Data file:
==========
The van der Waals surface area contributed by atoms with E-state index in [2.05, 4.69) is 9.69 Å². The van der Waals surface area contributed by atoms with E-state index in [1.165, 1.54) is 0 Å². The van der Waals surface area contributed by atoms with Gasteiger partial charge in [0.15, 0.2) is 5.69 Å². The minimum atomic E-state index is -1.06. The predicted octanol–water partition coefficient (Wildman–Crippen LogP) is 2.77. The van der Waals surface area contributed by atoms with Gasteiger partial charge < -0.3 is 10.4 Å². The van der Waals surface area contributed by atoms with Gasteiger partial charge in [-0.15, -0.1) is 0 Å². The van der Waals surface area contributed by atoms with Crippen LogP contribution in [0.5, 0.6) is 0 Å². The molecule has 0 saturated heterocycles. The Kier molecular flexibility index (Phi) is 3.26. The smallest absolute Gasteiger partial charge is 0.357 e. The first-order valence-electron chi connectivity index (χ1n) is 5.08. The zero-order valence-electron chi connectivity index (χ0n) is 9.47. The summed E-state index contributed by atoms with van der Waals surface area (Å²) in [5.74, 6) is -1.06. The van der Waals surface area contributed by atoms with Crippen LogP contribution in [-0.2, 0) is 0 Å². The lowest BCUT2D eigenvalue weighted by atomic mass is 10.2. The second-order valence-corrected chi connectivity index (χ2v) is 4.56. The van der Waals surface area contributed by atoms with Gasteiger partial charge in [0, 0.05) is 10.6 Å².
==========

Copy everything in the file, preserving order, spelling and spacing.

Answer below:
The van der Waals surface area contributed by atoms with E-state index in [2.05, 4.69) is 9.69 Å². The van der Waals surface area contributed by atoms with E-state index in [1.165, 1.54) is 0 Å². The van der Waals surface area contributed by atoms with Gasteiger partial charge in [0.15, 0.2) is 5.69 Å². The minimum atomic E-state index is -1.06. The predicted octanol–water partition coefficient (Wildman–Crippen LogP) is 2.77. The van der Waals surface area contributed by atoms with Gasteiger partial charge < -0.3 is 10.4 Å². The van der Waals surface area contributed by atoms with Gasteiger partial charge in [-0.15, -0.1) is 0 Å². The van der Waals surface area contributed by atoms with Crippen LogP contribution in [0.5, 0.6) is 0 Å². The molecule has 0 saturated heterocycles. The Kier molecular flexibility index (Phi) is 3.26. The smallest absolute Gasteiger partial charge is 0.357 e. The first-order valence-electron chi connectivity index (χ1n) is 5.08. The zero-order valence-electron chi connectivity index (χ0n) is 9.47. The summed E-state index contributed by atoms with van der Waals surface area (Å²) in [5.74, 6) is -1.06. The van der Waals surface area contributed by atoms with Crippen LogP contribution in [-0.2, 0) is 0 Å². The lowest BCUT2D eigenvalue weighted by atomic mass is 10.2. The second-order valence-corrected chi connectivity index (χ2v) is 4.56. The van der Waals surface area contributed by atoms with Gasteiger partial charge in [0, 0.05) is 10.6 Å².